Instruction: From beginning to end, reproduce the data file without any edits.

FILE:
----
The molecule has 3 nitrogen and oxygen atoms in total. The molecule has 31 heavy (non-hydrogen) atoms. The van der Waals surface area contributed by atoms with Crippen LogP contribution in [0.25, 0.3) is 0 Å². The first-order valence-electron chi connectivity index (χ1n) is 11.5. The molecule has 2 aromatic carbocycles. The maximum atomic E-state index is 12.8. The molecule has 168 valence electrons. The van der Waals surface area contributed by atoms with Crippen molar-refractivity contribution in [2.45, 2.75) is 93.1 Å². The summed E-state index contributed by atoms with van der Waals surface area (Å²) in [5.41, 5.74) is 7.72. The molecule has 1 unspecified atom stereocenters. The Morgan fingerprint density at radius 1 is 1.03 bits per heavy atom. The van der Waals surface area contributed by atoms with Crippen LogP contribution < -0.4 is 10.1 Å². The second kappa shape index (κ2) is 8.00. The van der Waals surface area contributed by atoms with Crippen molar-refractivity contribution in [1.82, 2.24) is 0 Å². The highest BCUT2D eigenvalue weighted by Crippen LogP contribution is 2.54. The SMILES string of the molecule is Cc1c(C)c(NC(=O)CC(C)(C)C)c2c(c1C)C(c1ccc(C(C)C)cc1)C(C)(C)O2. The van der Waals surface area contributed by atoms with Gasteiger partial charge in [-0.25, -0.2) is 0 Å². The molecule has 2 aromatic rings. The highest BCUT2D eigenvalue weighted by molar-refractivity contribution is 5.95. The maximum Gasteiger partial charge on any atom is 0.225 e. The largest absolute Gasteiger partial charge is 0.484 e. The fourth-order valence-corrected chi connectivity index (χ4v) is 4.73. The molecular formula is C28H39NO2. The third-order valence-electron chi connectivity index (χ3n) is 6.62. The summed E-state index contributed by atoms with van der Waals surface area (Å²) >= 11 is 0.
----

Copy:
The molecule has 3 nitrogen and oxygen atoms in total. The molecule has 31 heavy (non-hydrogen) atoms. The van der Waals surface area contributed by atoms with Crippen LogP contribution in [0.25, 0.3) is 0 Å². The first-order valence-electron chi connectivity index (χ1n) is 11.5. The molecule has 2 aromatic carbocycles. The maximum atomic E-state index is 12.8. The molecule has 168 valence electrons. The van der Waals surface area contributed by atoms with Crippen molar-refractivity contribution in [2.45, 2.75) is 93.1 Å². The summed E-state index contributed by atoms with van der Waals surface area (Å²) in [5.41, 5.74) is 7.72. The molecule has 1 unspecified atom stereocenters. The Morgan fingerprint density at radius 1 is 1.03 bits per heavy atom. The van der Waals surface area contributed by atoms with Crippen LogP contribution < -0.4 is 10.1 Å². The second kappa shape index (κ2) is 8.00. The van der Waals surface area contributed by atoms with Crippen molar-refractivity contribution in [1.82, 2.24) is 0 Å². The highest BCUT2D eigenvalue weighted by Crippen LogP contribution is 2.54. The SMILES string of the molecule is Cc1c(C)c(NC(=O)CC(C)(C)C)c2c(c1C)C(c1ccc(C(C)C)cc1)C(C)(C)O2. The van der Waals surface area contributed by atoms with Gasteiger partial charge in [-0.25, -0.2) is 0 Å². The molecule has 2 aromatic rings. The highest BCUT2D eigenvalue weighted by molar-refractivity contribution is 5.95. The maximum Gasteiger partial charge on any atom is 0.225 e. The largest absolute Gasteiger partial charge is 0.484 e. The fourth-order valence-corrected chi connectivity index (χ4v) is 4.73. The molecular formula is C28H39NO2. The third-order valence-electron chi connectivity index (χ3n) is 6.62. The summed E-state index contributed by atoms with van der Waals surface area (Å²) >= 11 is 0.